Do I need an attorney regarding alleged unemployment fraud?

UPDATED: Jun 30, 2015

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Do I need an attorney regarding alleged unemployment fraud?

I collected unemployment for 20 weeks a year ago. I received a letter from the state saying I owed all the money back. It stated I lied on my paperwork to collect unemployment. My former employer never returned calls to the unemployment office when I filed. I haven’t worked there In a year and a half. Now the former employer has filled out paperwork stating I was fired.I was not fired. It was agreed between us that I would train his wife to take over my position. I stayed for an extra third day to train his wife. Now, I’m being told he appealed my case and unemployment is saying I lied to get benefits. I have appealed this and am waiting for and appointment for my hearing.

Asked on June 30, 2015 under Employment Labor Law, Kentucky


SJZ, Member, New York Bar / FreeAdvice Contributing Attorney

Answered 7 years ago | Contributor

Unemployment hearings can be difficult if you're not experienced with them and understand the nuances of the law--i.e. when did someone resign, versus was laid off or terminated, versus fired for cause; how does that affect unemployment eligibility? A lawyer would greatly help you and increase your chance of winning. The question then becomes is it worth it economically. Multiply your weekly UI compensation by the number of weeks at stake--that's how much money is involved. Assume that an attorney will most likely cost you between $1,000 and $3,000 total (preparation; creating and serving any documents; attending the hearing; any follow-up)--you can and should get a budget from the lawyer in advance, but $1k to $3k is a reasonable range. Then ask yourself if, given how much is at stake in unemployment benefits, is it worthwhile to spend $1k to $3k to increase your chance (but not guaranty; no lawyer can ever guaranty success, and do NOT hire any lawyer who does, because he or she is lying or foolish) of getting that money. That will tell you if it's worth hiring an attorney for the benefit he or she will give you.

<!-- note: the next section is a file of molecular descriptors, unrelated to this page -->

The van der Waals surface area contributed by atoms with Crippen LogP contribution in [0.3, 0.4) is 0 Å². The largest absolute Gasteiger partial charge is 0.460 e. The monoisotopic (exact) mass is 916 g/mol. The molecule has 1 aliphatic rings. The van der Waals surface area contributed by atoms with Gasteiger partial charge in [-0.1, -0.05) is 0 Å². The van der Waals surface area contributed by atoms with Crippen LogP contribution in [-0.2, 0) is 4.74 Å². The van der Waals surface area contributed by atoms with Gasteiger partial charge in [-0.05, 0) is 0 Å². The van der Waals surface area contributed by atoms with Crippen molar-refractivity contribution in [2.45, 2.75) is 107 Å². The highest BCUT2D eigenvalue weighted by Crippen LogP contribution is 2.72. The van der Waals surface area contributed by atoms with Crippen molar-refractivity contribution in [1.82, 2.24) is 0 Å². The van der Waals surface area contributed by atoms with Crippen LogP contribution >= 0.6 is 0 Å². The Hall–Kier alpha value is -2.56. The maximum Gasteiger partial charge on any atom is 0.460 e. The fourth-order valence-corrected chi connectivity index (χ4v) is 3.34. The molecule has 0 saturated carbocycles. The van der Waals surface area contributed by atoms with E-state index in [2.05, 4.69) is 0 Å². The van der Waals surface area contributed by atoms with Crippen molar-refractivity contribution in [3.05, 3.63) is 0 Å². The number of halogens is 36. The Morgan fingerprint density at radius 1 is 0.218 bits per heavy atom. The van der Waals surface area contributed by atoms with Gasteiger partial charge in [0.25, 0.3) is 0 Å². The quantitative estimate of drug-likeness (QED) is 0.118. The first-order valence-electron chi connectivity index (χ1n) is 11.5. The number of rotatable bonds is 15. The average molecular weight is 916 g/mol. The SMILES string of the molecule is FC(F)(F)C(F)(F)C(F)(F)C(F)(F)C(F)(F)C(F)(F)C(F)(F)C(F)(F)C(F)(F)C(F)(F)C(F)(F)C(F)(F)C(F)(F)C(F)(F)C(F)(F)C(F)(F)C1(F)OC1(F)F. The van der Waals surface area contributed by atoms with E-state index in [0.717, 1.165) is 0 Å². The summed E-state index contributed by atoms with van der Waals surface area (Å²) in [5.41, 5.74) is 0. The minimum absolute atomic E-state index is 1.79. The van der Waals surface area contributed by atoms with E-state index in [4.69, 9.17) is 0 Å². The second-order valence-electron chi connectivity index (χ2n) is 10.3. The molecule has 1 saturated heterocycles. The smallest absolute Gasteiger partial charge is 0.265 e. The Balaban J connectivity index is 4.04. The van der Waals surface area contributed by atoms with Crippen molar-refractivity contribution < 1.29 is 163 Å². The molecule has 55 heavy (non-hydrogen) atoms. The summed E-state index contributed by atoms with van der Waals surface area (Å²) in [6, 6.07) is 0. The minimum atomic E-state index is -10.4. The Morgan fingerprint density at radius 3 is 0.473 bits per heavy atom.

IMPORTANT NOTICE: The Answer(s) provided above are for general information only. The attorney providing the answer was not serving as the attorney for the person submitting the question or in any attorney-client relationship with such person. Laws may vary from state to state, and sometimes change. Tiny variations in the facts, or a fact not set forth in a question, often can change a legal outcome or an attorney's conclusion. Although has verified the attorney was admitted to practice law in at least one jurisdiction, he or she may not be authorized to practice law in the jurisdiction referred to in the question, nor is he or she necessarily experienced in the area of the law involved. Unlike the information in the Answer(s) above, upon which you should NOT rely, for personal advice you can rely upon we suggest you retain an attorney to represent you.

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